- Open Positions
This project investigates deep learning-based device fingerprinting techniques that exploit RF spectrum information distorted by hardware/device-specific impairments to uniquely identify and distinguish wireless devices. These techniques are of great relevance and importance to several newly emerging wireless applications, such as automated device authentication, spectrum access enforcement and sharing, and network access anomaly detection.
The challenges we are currently investigating include robustness against signature cloning/impersonation, resiliency to network deployment and domain variability (such as changes in wireless channel conditions, receiver hardware, protocol configurations, etc.), scalability with massive low-end, resource-limited devices (such as IoT devices).
Cognitive radio technology is well recognized for its great potential for promoting dynamic and opportunistic use of the bandwidth and spectrum resources. Despite their benefits in improving spectrum utilization efficiency and thus addressing the spectrum shortage challenges, cognitive radio networks (or CRNs) suffer from serious privacy and security issues, merely because CRN systems inherently require users’ location information to be able to enable opportunistic spectrum sharing. Unfortunately, knowing that their whereabouts may be exposed to others, users may be discouraged from participating in dynamic spectrum sharing, thereby potentially hindering the adoption and deployment of CRN technology in future generation networks.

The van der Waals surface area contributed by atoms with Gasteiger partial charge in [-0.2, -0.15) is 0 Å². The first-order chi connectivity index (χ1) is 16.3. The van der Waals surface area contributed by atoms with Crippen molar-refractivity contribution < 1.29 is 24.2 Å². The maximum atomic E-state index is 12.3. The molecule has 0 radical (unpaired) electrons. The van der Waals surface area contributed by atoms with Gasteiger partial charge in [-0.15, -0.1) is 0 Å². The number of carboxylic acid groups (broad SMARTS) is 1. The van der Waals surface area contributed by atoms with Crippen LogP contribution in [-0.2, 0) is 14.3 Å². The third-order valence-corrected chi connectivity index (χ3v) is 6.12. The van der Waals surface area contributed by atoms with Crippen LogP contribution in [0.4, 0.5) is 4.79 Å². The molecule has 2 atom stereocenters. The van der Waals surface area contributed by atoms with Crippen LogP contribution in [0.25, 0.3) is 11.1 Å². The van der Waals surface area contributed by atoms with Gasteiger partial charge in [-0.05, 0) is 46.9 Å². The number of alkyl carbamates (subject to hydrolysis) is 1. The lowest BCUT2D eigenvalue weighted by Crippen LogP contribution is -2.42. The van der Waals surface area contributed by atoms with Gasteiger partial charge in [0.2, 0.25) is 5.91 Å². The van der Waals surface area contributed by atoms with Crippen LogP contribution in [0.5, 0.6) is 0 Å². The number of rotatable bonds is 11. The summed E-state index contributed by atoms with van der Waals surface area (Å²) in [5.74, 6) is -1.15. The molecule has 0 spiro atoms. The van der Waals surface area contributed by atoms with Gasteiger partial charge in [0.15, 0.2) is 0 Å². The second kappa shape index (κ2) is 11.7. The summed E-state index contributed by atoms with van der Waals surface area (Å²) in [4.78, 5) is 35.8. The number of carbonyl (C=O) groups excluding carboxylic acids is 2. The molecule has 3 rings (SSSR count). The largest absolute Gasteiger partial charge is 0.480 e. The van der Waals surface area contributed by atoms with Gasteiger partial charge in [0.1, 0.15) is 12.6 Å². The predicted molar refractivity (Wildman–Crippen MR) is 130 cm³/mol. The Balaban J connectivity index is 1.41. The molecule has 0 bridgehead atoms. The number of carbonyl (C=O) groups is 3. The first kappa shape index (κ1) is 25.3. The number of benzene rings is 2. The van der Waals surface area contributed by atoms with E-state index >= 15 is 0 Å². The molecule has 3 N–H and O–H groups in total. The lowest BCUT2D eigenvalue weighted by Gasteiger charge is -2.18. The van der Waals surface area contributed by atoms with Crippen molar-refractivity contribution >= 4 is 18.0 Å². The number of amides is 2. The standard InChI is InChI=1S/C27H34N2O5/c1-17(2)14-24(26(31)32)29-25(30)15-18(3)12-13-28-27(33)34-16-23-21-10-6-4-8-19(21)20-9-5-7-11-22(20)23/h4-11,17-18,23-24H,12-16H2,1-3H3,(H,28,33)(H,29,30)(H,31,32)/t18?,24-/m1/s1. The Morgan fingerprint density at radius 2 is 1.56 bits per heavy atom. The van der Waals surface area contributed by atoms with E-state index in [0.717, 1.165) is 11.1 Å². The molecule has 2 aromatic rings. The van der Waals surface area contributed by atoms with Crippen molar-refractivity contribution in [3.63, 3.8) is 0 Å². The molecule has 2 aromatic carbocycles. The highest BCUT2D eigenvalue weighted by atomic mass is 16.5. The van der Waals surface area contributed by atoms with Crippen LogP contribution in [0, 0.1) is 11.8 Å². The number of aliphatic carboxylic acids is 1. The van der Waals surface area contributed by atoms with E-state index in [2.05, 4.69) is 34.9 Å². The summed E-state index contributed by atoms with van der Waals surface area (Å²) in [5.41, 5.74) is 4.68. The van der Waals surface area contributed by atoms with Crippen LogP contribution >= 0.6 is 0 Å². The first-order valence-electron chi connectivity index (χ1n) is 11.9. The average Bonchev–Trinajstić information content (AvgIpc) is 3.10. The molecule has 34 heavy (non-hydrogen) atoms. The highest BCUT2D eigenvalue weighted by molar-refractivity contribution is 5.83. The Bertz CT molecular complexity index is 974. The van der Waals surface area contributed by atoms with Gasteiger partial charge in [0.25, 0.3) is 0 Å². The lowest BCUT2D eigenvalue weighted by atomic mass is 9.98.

In this project, we are developing and investigating privacy-preserving approaches for cooperative as well as database-based spectrum sensing strategies, leveraging various different technologies and techniques, including cryptographic mechanisms, blockchains, PIR, and others.